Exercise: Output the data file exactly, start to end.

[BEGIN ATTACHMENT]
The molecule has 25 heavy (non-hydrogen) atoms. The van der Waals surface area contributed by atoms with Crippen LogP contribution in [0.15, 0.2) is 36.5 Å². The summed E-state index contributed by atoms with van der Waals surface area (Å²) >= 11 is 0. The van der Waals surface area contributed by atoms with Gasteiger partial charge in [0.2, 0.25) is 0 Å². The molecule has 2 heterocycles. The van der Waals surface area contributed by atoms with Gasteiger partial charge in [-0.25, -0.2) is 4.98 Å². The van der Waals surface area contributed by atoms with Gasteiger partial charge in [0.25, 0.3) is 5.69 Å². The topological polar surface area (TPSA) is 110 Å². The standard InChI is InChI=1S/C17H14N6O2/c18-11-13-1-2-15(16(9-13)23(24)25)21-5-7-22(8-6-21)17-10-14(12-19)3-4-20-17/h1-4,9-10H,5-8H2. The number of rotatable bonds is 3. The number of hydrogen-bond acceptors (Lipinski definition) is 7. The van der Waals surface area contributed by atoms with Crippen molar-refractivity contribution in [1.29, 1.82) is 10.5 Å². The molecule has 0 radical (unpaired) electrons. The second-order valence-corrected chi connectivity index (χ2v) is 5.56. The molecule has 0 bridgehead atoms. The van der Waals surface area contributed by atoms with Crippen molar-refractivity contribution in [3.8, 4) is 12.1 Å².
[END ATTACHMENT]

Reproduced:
The molecule has 25 heavy (non-hydrogen) atoms. The van der Waals surface area contributed by atoms with Crippen LogP contribution in [0.15, 0.2) is 36.5 Å². The summed E-state index contributed by atoms with van der Waals surface area (Å²) >= 11 is 0. The van der Waals surface area contributed by atoms with Gasteiger partial charge in [0.2, 0.25) is 0 Å². The molecule has 2 heterocycles. The van der Waals surface area contributed by atoms with Gasteiger partial charge in [-0.25, -0.2) is 4.98 Å². The van der Waals surface area contributed by atoms with Gasteiger partial charge in [0.25, 0.3) is 5.69 Å². The topological polar surface area (TPSA) is 110 Å². The standard InChI is InChI=1S/C17H14N6O2/c18-11-13-1-2-15(16(9-13)23(24)25)21-5-7-22(8-6-21)17-10-14(12-19)3-4-20-17/h1-4,9-10H,5-8H2. The number of rotatable bonds is 3. The number of hydrogen-bond acceptors (Lipinski definition) is 7. The van der Waals surface area contributed by atoms with Crippen molar-refractivity contribution in [1.29, 1.82) is 10.5 Å². The molecule has 0 radical (unpaired) electrons. The second-order valence-corrected chi connectivity index (χ2v) is 5.56. The molecule has 0 bridgehead atoms. The van der Waals surface area contributed by atoms with Crippen molar-refractivity contribution in [3.8, 4) is 12.1 Å².